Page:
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Scientists uncover hidden details in Picasso’s painting

Sentinel Digital DeskBy : Sentinel Digital Desk

  |  19 Feb 2018 12:00 AM GMT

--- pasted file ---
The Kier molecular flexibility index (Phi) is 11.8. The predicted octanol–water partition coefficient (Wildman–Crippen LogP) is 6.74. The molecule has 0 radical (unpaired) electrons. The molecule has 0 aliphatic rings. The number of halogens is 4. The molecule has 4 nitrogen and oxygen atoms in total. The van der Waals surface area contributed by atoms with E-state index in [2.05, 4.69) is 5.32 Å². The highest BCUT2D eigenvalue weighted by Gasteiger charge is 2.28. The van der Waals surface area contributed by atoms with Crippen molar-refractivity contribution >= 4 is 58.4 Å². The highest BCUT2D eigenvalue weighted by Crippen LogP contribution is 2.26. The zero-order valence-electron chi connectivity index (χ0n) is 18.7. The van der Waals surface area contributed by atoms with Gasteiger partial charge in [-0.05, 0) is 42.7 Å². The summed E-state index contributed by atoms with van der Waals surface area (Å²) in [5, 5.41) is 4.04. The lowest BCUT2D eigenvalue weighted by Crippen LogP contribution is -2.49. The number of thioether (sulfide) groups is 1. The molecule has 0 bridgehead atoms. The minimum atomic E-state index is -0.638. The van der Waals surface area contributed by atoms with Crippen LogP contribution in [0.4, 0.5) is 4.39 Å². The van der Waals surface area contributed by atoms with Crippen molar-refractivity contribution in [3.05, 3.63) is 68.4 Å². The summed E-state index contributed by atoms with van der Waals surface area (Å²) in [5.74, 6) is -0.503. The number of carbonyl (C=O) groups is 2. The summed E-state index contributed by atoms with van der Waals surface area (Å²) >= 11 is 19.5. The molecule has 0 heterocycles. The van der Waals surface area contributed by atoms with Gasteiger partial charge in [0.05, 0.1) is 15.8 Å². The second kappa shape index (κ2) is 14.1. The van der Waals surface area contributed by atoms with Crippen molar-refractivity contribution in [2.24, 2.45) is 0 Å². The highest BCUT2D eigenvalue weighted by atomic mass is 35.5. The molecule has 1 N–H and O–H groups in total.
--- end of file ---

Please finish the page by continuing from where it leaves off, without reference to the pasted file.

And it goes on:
Washington, Feb 18: An intertiol team of scientists has used multiple modes of light to uncover details hidden beneath the visible surface of Spanish painter Pablo Picasso’s masterpiece “La Misereuse accroupie” or “The Crouching Woman.” Researchers released their findings on Saturday’s press conference at the ongoing four-day annual meeting of the American Association for the Advancement of Science held in Austin, Texas, Xinhua reported. The 1902 oil painting, owned by Art Gallery of Ontario (AGO) in Cada, depicts a crouching and cloaked woman, painted in white, blues, grays and greens. Researchers used non-invasive portable imaging techniques, including infrared reflectance hyperspectral imaging and then an X-ray fluorescence imaging instrument to detail those buried images. It shows that Picasso painted over another painter’s work after rotating it 90 degrees to the right, using some of the landscape forms in his own fil composition. For example, Picasso incorporated the lines of the cliff edges into the woman’s back. Picasso also made a major compositiol change, the study showed. The artist initially painted the woman with a right arm and hand holding a disk but then covered them with her cloak in the fil work. Marc Walton, a research professor of materials science and engineering at Northwestern University said, “Picasso had no qualms about changing things during the painting process.” The imaging techniques allowed art collectors to better understand Picasso’s style, influences and process. (IANS)

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